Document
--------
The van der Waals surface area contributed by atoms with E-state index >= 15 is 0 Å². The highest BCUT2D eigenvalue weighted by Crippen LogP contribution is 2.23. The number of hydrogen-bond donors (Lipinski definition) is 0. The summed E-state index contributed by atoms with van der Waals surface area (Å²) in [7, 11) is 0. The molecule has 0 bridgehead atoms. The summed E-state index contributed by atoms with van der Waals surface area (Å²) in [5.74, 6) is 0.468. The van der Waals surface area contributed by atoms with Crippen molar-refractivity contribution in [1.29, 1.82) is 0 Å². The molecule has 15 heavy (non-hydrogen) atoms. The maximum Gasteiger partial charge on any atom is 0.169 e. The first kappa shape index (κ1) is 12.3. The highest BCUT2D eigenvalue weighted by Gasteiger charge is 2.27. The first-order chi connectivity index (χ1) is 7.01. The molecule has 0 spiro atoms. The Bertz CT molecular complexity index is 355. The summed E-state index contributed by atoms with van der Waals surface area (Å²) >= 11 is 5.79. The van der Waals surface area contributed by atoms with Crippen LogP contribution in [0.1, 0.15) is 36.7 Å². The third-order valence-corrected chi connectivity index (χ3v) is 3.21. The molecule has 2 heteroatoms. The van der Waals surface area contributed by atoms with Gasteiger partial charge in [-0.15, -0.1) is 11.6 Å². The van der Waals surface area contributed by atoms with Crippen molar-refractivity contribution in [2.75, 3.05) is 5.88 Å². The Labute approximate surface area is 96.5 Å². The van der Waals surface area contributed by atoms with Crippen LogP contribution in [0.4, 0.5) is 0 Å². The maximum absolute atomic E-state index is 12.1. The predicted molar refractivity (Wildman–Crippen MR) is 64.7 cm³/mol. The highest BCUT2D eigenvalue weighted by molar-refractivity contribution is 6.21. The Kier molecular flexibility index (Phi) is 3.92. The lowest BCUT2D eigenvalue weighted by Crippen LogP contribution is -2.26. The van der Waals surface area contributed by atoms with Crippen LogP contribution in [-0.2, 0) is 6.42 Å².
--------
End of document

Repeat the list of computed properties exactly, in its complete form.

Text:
The van der Waals surface area contributed by atoms with E-state index >= 15 is 0 Å². The highest BCUT2D eigenvalue weighted by Crippen LogP contribution is 2.23. The number of hydrogen-bond donors (Lipinski definition) is 0. The summed E-state index contributed by atoms with van der Waals surface area (Å²) in [7, 11) is 0. The molecule has 0 bridgehead atoms. The summed E-state index contributed by atoms with van der Waals surface area (Å²) in [5.74, 6) is 0.468. The van der Waals surface area contributed by atoms with Crippen molar-refractivity contribution in [1.29, 1.82) is 0 Å². The molecule has 15 heavy (non-hydrogen) atoms. The maximum Gasteiger partial charge on any atom is 0.169 e. The first kappa shape index (κ1) is 12.3. The highest BCUT2D eigenvalue weighted by Gasteiger charge is 2.27. The first-order chi connectivity index (χ1) is 7.01. The molecule has 0 spiro atoms. The Bertz CT molecular complexity index is 355. The summed E-state index contributed by atoms with van der Waals surface area (Å²) >= 11 is 5.79. The van der Waals surface area contributed by atoms with Crippen LogP contribution in [0.1, 0.15) is 36.7 Å². The third-order valence-corrected chi connectivity index (χ3v) is 3.21. The molecule has 2 heteroatoms. The van der Waals surface area contributed by atoms with Gasteiger partial charge in [-0.15, -0.1) is 11.6 Å². The van der Waals surface area contributed by atoms with Crippen molar-refractivity contribution in [2.75, 3.05) is 5.88 Å². The Labute approximate surface area is 96.5 Å². The van der Waals surface area contributed by atoms with Crippen LogP contribution in [0.4, 0.5) is 0 Å². The maximum absolute atomic E-state index is 12.1. The predicted molar refractivity (Wildman–Crippen MR) is 64.7 cm³/mol. The highest BCUT2D eigenvalue weighted by molar-refractivity contribution is 6.21. The Kier molecular flexibility index (Phi) is 3.92. The lowest BCUT2D eigenvalue weighted by Crippen LogP contribution is -2.26. The van der Waals surface area contributed by atoms with Crippen LogP contribution in [-0.2, 0) is 6.42 Å².